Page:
Though water is cheap, it is not free. According to a report published by the Bank in 2006, leaks even then were costing $14 billion a year. But to plug a leak you have to find it. Water mains are hard to inspect, particularly if they are underground. Many are old and thus decrepit. And outright theft is not unheard of, as the poor seek to fill their drinking vessels and the rich their swimming pools. An effective way of detecting leaks, both accidental and deliberate, would therefore be welcome.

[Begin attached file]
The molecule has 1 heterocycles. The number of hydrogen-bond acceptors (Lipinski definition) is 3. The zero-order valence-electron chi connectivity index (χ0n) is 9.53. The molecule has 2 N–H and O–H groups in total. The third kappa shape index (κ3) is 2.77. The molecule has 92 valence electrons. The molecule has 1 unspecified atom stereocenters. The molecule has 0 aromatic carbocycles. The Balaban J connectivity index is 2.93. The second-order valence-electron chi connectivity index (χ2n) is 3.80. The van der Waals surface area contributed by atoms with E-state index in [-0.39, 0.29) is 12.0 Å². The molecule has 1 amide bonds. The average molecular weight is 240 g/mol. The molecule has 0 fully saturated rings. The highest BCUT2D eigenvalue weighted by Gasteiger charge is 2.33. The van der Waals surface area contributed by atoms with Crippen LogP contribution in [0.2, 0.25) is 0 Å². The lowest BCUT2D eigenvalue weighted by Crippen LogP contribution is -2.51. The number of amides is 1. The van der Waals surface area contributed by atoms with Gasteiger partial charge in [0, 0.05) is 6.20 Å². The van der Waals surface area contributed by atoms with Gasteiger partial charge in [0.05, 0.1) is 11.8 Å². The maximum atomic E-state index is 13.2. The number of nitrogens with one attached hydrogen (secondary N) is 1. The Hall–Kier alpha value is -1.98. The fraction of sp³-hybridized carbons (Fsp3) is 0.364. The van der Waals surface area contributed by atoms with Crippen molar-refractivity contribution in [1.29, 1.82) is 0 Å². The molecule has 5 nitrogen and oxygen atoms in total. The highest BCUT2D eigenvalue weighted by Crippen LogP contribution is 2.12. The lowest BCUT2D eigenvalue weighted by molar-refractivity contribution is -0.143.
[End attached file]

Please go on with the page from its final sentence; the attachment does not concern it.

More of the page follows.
TaKaDu, a firm based near Tel Aviv, thinks it has one. The problem, in the view of its founder, Amir Peleg, is not a lack of data per se, but a lack of analysis. (...)
TaKaDu’s engineers have therefore developed a monitoring system called a statistical anomaly detection engine that is intended to identify clues in the data which might otherwise be missed.
Technology monitor: Pipe dreams | The Economist